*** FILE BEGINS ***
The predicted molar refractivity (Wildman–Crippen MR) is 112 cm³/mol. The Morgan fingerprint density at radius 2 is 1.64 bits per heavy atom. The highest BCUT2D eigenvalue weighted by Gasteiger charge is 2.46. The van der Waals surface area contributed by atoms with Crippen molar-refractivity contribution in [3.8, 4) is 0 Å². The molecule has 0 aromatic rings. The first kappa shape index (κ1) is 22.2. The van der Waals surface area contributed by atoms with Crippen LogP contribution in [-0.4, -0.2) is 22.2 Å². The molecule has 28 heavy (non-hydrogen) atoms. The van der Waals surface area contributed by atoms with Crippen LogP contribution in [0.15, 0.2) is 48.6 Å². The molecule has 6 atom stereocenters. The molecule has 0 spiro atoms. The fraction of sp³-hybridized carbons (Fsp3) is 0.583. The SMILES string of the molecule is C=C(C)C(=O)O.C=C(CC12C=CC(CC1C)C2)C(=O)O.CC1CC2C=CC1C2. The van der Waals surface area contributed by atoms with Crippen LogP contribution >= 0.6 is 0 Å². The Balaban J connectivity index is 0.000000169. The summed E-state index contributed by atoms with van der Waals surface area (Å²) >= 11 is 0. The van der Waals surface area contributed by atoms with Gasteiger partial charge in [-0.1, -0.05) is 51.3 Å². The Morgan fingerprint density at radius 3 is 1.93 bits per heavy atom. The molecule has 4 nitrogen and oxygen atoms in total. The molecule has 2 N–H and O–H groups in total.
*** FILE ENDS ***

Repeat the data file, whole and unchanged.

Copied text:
The predicted molar refractivity (Wildman–Crippen MR) is 112 cm³/mol. The Morgan fingerprint density at radius 2 is 1.64 bits per heavy atom. The highest BCUT2D eigenvalue weighted by Gasteiger charge is 2.46. The van der Waals surface area contributed by atoms with Crippen molar-refractivity contribution in [3.8, 4) is 0 Å². The molecule has 0 aromatic rings. The first kappa shape index (κ1) is 22.2. The van der Waals surface area contributed by atoms with Crippen LogP contribution in [-0.4, -0.2) is 22.2 Å². The molecule has 28 heavy (non-hydrogen) atoms. The van der Waals surface area contributed by atoms with Crippen LogP contribution in [0.15, 0.2) is 48.6 Å². The molecule has 6 atom stereocenters. The molecule has 0 spiro atoms. The fraction of sp³-hybridized carbons (Fsp3) is 0.583. The SMILES string of the molecule is C=C(C)C(=O)O.C=C(CC12C=CC(CC1C)C2)C(=O)O.CC1CC2C=CC1C2. The van der Waals surface area contributed by atoms with Crippen LogP contribution >= 0.6 is 0 Å². The Balaban J connectivity index is 0.000000169. The summed E-state index contributed by atoms with van der Waals surface area (Å²) >= 11 is 0. The van der Waals surface area contributed by atoms with Gasteiger partial charge in [-0.1, -0.05) is 51.3 Å². The Morgan fingerprint density at radius 3 is 1.93 bits per heavy atom. The molecule has 4 nitrogen and oxygen atoms in total. The molecule has 2 N–H and O–H groups in total.